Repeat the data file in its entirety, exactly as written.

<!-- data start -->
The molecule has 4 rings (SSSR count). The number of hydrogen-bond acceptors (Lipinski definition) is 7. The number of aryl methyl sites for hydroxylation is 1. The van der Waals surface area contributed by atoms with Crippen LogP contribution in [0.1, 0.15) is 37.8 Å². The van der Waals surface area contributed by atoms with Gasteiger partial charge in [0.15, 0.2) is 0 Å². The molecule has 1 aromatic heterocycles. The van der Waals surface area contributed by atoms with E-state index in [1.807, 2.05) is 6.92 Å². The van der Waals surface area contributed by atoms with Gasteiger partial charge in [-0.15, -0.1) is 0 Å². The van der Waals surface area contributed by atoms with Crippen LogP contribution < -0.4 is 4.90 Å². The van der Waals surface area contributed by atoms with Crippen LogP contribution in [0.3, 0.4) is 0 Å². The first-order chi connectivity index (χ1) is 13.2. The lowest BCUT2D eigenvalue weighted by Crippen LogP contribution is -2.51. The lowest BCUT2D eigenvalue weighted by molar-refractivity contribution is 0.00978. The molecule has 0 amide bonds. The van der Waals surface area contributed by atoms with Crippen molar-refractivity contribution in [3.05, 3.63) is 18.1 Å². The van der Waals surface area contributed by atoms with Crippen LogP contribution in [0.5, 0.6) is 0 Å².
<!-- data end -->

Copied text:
The molecule has 4 rings (SSSR count). The number of hydrogen-bond acceptors (Lipinski definition) is 7. The number of aryl methyl sites for hydroxylation is 1. The van der Waals surface area contributed by atoms with Crippen LogP contribution in [0.1, 0.15) is 37.8 Å². The van der Waals surface area contributed by atoms with Gasteiger partial charge in [0.15, 0.2) is 0 Å². The molecule has 1 aromatic heterocycles. The van der Waals surface area contributed by atoms with E-state index in [1.807, 2.05) is 6.92 Å². The van der Waals surface area contributed by atoms with Gasteiger partial charge in [-0.15, -0.1) is 0 Å². The van der Waals surface area contributed by atoms with Crippen LogP contribution < -0.4 is 4.90 Å². The van der Waals surface area contributed by atoms with Crippen LogP contribution in [0.3, 0.4) is 0 Å². The first-order chi connectivity index (χ1) is 13.2. The lowest BCUT2D eigenvalue weighted by Crippen LogP contribution is -2.51. The lowest BCUT2D eigenvalue weighted by molar-refractivity contribution is 0.00978. The molecule has 0 amide bonds. The van der Waals surface area contributed by atoms with Crippen molar-refractivity contribution in [3.05, 3.63) is 18.1 Å². The van der Waals surface area contributed by atoms with Crippen LogP contribution in [0.5, 0.6) is 0 Å².